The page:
I picked up an old Marty Robbins album and when I heard the song Mr. Shorty, I noted right away the lyric "...a short barreled Bass 44" and so, having never heard of a Bass revolver, I did some research that led me here (GunHub). This is where I think the reference to the Bass 44 comes from: Sam Bass was a rather notorious outlaw in the 1870's or 1880's. Sam favored the Merwin & Hulbert revolver, which came in several forms including a short barreled model. Could the reference be to a Merwin & Hulbert short barreled revolver, which as noted in a previous post was a gun with which Marty was familiar, and with "Bass" referring to Sam Bass? Marty was pretty familiar with all the cowboy stuff and the Old West so that makes sense to me. Too bad that we will probably never know for sure.
 

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Another dead thread resurfaces.
 

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Dead or not, I'll throw this in........

There was a former Texas Ranger named Bass Outlaw.
He had "issues" with drinking and anger and was discharged from the Rangers.
He was drunk one day, tried to shoot with the Rangers and was killed.

He was known to carry a highly modified Colt when in town.
It had the barrel cut off very short, the trigger removed so it could be slip-fired, and had the front of the trigger guard cut off so the rear could be used as a finger brace.
It was also fitted with a larger diameter, longer base pin.
 

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You caught the exact reference in Marty's song "Mr. Shorty" where I heard it. What great lyricks in that song though. I'm sure you know there are other lyricks in that song that makes the reference.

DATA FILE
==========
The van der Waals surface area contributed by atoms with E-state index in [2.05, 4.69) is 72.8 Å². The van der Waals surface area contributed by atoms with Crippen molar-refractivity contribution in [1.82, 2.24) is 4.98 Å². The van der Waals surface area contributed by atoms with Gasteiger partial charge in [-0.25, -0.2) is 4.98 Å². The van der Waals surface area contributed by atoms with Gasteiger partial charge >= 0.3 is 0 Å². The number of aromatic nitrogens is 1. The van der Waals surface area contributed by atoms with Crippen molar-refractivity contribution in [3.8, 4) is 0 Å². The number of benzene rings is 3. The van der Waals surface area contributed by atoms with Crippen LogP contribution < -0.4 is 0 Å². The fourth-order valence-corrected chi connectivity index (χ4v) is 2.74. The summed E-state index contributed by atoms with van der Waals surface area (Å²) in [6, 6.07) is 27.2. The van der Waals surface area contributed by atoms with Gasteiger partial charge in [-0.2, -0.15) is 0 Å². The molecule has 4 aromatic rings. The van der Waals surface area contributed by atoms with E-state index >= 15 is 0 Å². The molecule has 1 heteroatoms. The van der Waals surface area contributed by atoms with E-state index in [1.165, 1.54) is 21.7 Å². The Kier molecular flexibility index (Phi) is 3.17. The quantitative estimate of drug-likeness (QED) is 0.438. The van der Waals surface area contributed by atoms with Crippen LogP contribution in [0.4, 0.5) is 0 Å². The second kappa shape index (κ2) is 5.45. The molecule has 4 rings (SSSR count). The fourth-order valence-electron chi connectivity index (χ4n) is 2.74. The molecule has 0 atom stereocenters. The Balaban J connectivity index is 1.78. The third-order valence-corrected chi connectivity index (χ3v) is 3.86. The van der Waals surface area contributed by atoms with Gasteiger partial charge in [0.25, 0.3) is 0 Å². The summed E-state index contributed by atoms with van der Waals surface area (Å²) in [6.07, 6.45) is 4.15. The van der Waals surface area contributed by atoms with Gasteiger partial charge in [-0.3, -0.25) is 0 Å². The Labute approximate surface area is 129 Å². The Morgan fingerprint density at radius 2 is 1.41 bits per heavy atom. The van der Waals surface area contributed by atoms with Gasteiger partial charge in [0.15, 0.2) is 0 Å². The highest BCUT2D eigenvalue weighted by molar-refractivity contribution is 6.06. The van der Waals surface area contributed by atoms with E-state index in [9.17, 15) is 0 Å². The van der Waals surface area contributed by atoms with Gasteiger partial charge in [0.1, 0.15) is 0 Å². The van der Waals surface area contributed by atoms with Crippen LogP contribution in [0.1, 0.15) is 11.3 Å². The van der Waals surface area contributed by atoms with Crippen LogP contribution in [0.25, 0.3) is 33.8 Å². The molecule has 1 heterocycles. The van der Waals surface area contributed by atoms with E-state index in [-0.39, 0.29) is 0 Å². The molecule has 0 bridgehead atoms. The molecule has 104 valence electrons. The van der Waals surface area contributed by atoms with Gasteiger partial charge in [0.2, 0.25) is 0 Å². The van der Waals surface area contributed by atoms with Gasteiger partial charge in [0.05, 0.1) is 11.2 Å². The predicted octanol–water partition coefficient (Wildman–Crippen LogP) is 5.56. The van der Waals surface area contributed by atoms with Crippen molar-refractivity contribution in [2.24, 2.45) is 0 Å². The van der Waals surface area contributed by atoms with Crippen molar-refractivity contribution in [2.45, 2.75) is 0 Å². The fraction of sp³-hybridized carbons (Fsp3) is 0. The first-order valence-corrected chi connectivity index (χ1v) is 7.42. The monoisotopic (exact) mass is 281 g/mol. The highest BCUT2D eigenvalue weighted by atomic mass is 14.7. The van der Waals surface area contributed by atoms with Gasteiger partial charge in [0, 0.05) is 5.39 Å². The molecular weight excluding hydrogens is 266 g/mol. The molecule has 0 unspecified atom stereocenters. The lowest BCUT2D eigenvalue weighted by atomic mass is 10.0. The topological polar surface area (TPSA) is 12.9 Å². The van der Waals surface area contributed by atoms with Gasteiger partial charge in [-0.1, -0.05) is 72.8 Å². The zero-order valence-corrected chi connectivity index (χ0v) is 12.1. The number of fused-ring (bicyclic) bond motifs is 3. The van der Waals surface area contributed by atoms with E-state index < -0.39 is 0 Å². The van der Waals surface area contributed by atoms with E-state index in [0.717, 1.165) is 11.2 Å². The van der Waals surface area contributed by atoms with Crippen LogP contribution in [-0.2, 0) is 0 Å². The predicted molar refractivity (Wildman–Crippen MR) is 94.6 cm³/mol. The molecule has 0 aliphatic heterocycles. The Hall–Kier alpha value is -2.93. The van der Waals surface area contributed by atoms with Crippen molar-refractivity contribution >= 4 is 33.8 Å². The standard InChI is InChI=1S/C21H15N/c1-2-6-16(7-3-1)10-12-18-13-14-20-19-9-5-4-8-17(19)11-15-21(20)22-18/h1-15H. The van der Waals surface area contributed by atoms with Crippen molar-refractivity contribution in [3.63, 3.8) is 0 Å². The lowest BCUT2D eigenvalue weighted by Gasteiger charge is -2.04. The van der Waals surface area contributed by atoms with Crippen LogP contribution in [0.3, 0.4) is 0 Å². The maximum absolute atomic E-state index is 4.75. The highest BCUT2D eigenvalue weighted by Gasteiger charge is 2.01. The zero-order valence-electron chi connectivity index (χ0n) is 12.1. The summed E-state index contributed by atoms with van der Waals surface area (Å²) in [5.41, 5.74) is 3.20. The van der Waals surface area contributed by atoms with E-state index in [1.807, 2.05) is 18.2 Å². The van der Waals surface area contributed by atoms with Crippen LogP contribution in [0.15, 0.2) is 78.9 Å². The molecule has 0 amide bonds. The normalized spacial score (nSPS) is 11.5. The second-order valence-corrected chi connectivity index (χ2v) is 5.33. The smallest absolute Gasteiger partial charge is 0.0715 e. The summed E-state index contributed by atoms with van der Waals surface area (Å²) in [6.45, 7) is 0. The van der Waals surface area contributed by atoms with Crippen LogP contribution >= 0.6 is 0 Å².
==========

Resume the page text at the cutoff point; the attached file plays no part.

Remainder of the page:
"But the little man's hand was like lightining, the Bat 44 was the same. The 44 spoke and it sent lead and smoke, with 17 inches of flame"

another

"The little man stood there a moment in silence, then holstered the Bat 44. It's always this way, so I never stay, and slowly he walked out the door."

And my favorite lyrick (no reference though)

'In the room was a terrible silence, as the big one stepped out on the floor. All drinking stopped, and the tick of the clock, said death would wait 10 seconds more."

Thanks for the insight.

[/b][/i]
The lyrics I hear say "the 44 spoke, and settled it in smoke.seventeen inches of flame."and he called the gun a Bat 44 not "bass"
 

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Years Ago™, I asked Marty about this.

He said "If I sang about Herwin & Hulbert nobody'd know what I was talking about and it doesn't exactly roll off the tongue anyway. Besides I don't want to appear to be advertising any one particular brand over another.
And anyway, you don't think for one minute Columbia's gonna let me get away with singing about a 'Bad A$$ .44' do you?

I never knew if he was pulling my leg with that answer or not. With him it was hard to tell.
But it made perfect sense to me.

It seems that Marty had always liked the long sleek look of the long barreled Merwin & Hulbert revolvers. And since most of them were nickled plated they looked even sleeker.

I must admit I admire them myself but I prefer the rarer blued ones.
Now if I only had the $2500 to buy that extremely fine blued one in Portland. :(
From the first time I heard about the short-barreled Bat.44 I thought it was the same gun Bat Masterson carried except with the barrel cut short. Cool, you could ask him yourself. I think he enjoyed the mystery.